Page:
Framed Original Watercolor Paintings
Unframed Original Watercolor Paintings
Mythological Gods and Goddesses watercolor paintings became a focus of mine in 2002, when I embarked on a journey to re-map my life. I had gone through significant changes that year, having resided in the heart of Silicon Valley during my web development dot-com years––to moving to a ranch on the El Dorado National Forest. Living in the wilderness helped clear my mind and gain direction. I chose to paint Gods and Goddesses during a time when empowerment and inspiration was important to me. The series of twelve watercolors paintings were completed in 2005. I know these goddesses have fans… they are waiting for a new place to call home. Message me by filling out the form below with your interest.
Details, Payment & Delivery
• Size: 18-5/8″ x 16″ frame, 9″x12″ image area
• Wooden brushed-silver frames
• Plexiglass with UV protection
• Price: Please view slideshow above (individually priced)
• Shipping: $30 framed, $6 unframed
• Payment: Please make check or money orders payable Kristine Cummins. I’m forgoing PayPal and Etsy payment options at this time.
• Once payment is received, art will be shipped
• Please allow up to six weeks for delivery
About the Goddesses
Spiral Goddess is a contemporary expression of goddess energy. The image was first designed and created by well-known artist, Abby Willowroot in metal sculpture in 1978. Since then, the image has become one of the most popular modern-day archetypal goddesses, and has been created in many forms of art all over the world. Abby says she created her as a symbol of “She Who Creates from Her Own Source,” and says quote, “Your deepest essence is humanity and an open spirit. You are a spark of light in the Universe, nurture your inner flame of unique brilliance and dare to shine!” Learn more at www.spiralgoddess.com.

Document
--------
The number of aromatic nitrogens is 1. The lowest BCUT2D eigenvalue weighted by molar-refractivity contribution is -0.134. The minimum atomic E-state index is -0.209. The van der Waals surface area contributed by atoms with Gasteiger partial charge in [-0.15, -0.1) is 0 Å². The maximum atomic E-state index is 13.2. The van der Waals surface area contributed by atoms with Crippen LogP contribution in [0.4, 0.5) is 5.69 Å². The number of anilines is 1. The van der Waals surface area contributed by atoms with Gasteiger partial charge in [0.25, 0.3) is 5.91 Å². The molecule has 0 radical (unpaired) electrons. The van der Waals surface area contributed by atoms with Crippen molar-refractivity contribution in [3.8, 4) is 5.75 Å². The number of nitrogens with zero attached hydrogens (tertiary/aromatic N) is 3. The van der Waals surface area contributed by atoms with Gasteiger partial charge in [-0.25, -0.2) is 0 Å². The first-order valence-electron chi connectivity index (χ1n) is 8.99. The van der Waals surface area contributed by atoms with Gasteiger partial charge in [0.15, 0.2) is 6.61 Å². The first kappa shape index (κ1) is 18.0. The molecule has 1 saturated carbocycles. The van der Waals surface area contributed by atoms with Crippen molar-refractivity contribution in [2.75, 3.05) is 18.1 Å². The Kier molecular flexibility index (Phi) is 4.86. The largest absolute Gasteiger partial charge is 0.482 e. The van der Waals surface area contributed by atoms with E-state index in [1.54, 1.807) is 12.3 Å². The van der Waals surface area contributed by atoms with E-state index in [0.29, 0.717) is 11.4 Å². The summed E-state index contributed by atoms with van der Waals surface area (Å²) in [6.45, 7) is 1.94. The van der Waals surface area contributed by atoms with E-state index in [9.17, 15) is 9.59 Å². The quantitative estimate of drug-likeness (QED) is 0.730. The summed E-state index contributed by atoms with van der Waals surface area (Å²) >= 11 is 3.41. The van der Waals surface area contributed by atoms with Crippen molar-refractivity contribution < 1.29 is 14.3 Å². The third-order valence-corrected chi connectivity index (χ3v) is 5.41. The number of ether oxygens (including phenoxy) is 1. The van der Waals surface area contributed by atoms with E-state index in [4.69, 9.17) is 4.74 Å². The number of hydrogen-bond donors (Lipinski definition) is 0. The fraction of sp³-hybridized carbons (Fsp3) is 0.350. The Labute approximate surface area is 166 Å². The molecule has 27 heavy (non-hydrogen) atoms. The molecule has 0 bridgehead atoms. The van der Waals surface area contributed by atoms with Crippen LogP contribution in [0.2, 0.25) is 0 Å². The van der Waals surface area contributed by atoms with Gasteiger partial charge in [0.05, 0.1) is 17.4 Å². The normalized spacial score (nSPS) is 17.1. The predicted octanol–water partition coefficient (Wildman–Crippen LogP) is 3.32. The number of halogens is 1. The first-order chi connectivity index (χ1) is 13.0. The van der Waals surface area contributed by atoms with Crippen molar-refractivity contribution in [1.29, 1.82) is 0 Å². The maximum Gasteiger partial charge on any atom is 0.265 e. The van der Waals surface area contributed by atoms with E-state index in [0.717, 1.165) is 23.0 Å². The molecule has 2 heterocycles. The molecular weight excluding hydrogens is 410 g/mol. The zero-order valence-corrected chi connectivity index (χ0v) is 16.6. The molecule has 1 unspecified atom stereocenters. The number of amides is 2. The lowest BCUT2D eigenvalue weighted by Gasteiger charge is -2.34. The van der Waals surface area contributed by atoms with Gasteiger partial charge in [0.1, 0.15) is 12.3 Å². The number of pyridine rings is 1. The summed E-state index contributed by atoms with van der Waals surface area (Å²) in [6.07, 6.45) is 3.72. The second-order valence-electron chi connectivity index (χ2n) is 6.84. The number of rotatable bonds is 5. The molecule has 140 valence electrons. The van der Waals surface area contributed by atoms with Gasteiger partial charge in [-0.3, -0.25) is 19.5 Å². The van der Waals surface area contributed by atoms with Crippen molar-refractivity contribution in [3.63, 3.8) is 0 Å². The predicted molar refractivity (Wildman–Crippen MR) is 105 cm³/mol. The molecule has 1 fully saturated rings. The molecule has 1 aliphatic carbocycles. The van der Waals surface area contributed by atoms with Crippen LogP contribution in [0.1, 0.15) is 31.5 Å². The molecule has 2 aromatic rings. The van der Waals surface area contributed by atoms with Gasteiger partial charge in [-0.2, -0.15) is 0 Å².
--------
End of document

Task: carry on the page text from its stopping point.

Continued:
Ganesh is the Hindu elephant-headed god, known by various names on different occasions and in different parts of India. He is the most beloved and revered of all the Hindu gods, and is always invoked first when undertaking tasks, ceremonies and festivals. He is the remover of obstacles, the lord of wisdom, intelligence, education, prudence, fortune, gates, domestic harmony and success. He was created as an ordinary boy, but was decapitated in battle. Emissaries were told to get the head of the first animal they found and to fit that head onto the boy’s neck. They found a little elephant, and it worked!
Ma’at is an ancient Egyptian goddess that represents the ideals of law, balance, order and truth. The word “Ma’at,” translates “that which is straight.” She plays an important part in the Book of the Dead, as it is in the “Hall of Ma’at,” that the judgment of the dead was performed. This was done by weighing one’s heart against the feather of Ma’at. If a balance was struck, the deceased was deemed to be worthy of meeting Osiris in the after life.
Minoan Snake Goddess was found in a hiding place beneath the floor of the Palace of Knossos where she lay for 3,400 years. The 11 5/8″ inch sculpture was made of faience and is dated approximately 1700 BCE. It is uncertain whether the statue represents a priestess or the goddess herself. Her powerful, trance-like gaze may denote a priestess during a ritual. From examining the art of the Minoans, archaeologists deduced that the culture was focused on ritual, celebration, and the beauty of life while the Greeks depicted warfare and armed deities. The Greeks took over the Minoans in 1400 BC. The Minoan Snake Goddess sculpture is on display at the Archaeological Museum at Heraklion, Crete.
Asherah was a beloved household Goddess of the Hebrews and the Canaanites (now known as Palestinians). She was said to endow special blessings for families, helping people to achieve their goals and dreams, and inspire great devotion. She is the Goddess worshipped by King Solomon and was known as “Qaniyatu Elima”, She Who Gives Birth to the Gods”. This style of Asherah sculpture is over 4,000 years old. Many Asherah figures have been found in the ruins of ancient kitchens. Most Canaanite and Hebrew households had altars dedicated to Asherah.